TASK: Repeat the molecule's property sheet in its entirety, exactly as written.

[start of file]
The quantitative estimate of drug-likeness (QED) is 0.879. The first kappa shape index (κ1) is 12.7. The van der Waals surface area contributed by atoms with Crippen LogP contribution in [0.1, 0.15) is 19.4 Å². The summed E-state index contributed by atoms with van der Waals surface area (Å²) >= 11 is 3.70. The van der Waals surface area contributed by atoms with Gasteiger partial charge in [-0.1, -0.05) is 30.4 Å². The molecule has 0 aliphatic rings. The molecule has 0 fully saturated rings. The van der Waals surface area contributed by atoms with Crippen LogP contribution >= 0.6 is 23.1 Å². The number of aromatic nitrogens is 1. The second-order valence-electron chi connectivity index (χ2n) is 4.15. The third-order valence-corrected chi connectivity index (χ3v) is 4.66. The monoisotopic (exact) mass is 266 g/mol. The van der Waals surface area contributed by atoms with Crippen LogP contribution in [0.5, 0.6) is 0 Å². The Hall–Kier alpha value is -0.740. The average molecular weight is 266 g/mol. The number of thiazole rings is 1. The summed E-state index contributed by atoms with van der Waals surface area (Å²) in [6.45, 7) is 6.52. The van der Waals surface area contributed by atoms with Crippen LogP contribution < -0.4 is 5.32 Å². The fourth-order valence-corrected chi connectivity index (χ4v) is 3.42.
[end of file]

The quantitative estimate of drug-likeness (QED) is 0.879. The first kappa shape index (κ1) is 12.7. The van der Waals surface area contributed by atoms with Crippen LogP contribution in [0.1, 0.15) is 19.4 Å². The summed E-state index contributed by atoms with van der Waals surface area (Å²) >= 11 is 3.70. The van der Waals surface area contributed by atoms with Gasteiger partial charge in [-0.1, -0.05) is 30.4 Å². The molecule has 0 aliphatic rings. The molecule has 0 fully saturated rings. The van der Waals surface area contributed by atoms with Crippen LogP contribution >= 0.6 is 23.1 Å². The number of aromatic nitrogens is 1. The second-order valence-electron chi connectivity index (χ2n) is 4.15. The third-order valence-corrected chi connectivity index (χ3v) is 4.66. The monoisotopic (exact) mass is 266 g/mol. The van der Waals surface area contributed by atoms with Crippen LogP contribution in [0.5, 0.6) is 0 Å². The Hall–Kier alpha value is -0.740. The average molecular weight is 266 g/mol. The number of thiazole rings is 1. The summed E-state index contributed by atoms with van der Waals surface area (Å²) in [6.45, 7) is 6.52. The van der Waals surface area contributed by atoms with Crippen LogP contribution < -0.4 is 5.32 Å². The fourth-order valence-corrected chi connectivity index (χ4v) is 3.42.